Energy Department Invests in Next Generation Efficient Lighting

June 19, 2013

The Energy Department on June 4 announced five manufacturing research and development projects to support energy-efficient lighting products. The projects will focus on reducing manufacturing costs, while continuing to improve the quality and performance of light-emitting diodes (LEDs) and organic light-emitting diodes (OLEDs). The Energy Department’s $10 million investment is matched dollar for dollar by private sector funding.

According to a new report by the Energy Department, LED lamps and fixtures installed in the United States have increased tenfold over the last two years—from 4.5 million units in 2010 to 49 million units in 2012. These installations, which include common indoor and outdoor applications such as recessed lighting and streetlights, are expected to save about $675 million in annual energy costs. During the same period, the cost of an LED replacement bulb has fallen by about 54%. Switching entirely to LED lights over the next two decades could save the United States $250 billion in energy costs and reduce electricity consumption for lighting by nearly 50%. By 2030, LED lighting is projected to represent about 75% of all lighting sales, saving enough energy to power approximately 26 million U.S. households.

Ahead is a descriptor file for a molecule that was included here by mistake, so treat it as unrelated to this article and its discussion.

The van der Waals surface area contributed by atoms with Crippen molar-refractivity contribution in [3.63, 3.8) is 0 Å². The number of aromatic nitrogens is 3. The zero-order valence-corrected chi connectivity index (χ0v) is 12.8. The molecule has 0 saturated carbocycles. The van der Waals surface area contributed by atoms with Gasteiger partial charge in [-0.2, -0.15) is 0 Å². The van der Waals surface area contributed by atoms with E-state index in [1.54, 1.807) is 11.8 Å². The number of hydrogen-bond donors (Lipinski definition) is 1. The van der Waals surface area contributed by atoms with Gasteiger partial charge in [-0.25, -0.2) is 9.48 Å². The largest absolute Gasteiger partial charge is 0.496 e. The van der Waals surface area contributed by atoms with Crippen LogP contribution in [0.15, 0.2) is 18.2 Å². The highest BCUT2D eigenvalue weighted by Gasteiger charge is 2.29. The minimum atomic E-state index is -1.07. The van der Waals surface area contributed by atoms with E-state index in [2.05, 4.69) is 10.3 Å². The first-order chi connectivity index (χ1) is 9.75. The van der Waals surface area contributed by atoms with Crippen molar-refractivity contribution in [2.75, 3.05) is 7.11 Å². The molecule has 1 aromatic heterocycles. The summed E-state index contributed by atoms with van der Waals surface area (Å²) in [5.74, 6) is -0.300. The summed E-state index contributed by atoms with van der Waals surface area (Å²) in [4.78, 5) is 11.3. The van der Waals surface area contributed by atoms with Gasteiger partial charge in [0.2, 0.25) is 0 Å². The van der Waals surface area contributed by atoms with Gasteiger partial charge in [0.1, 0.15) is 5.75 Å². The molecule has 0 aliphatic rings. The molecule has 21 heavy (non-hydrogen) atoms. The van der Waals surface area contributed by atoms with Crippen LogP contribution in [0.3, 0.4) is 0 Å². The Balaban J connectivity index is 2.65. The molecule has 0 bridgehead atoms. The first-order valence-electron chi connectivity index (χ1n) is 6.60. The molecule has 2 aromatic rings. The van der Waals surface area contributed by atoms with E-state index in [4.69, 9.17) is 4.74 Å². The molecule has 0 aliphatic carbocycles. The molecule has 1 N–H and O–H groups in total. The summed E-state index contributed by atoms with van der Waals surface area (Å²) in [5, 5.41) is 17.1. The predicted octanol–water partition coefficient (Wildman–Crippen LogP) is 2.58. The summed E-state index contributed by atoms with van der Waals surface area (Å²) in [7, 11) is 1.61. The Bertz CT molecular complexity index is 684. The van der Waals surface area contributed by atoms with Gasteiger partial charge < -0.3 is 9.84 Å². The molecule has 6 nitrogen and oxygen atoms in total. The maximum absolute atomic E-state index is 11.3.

Projects selected include: Cree Inc. (Durham, North Carolina) will develop a modular design for LED lights that can link together multiple units to fit larger areas; Eaton Corporation (Menomonee Falls, Wisconsin) will develop an innovative manufacturing process that streamlines the LED fixture design and removes unnecessary materials and parts; LEDWorks, (Rochester, New York) will develop and demonstrate new spray-printing equipment that reduces overall manufacturing costs and could help support cost-competitive mass production; Philips Lumileds (San Jose, California) will develop an alternative to the standard flip-chip device that grows an LED face-down on the sapphire substrate; and PPG Industries, Inc. (Pittsburgh, Pennsylvania) will develop a cost-effective manufacturing process to help commercialize an integrated substrate that includes the glass foundation as well as the other necessary layers. See the Energy Department Press Release.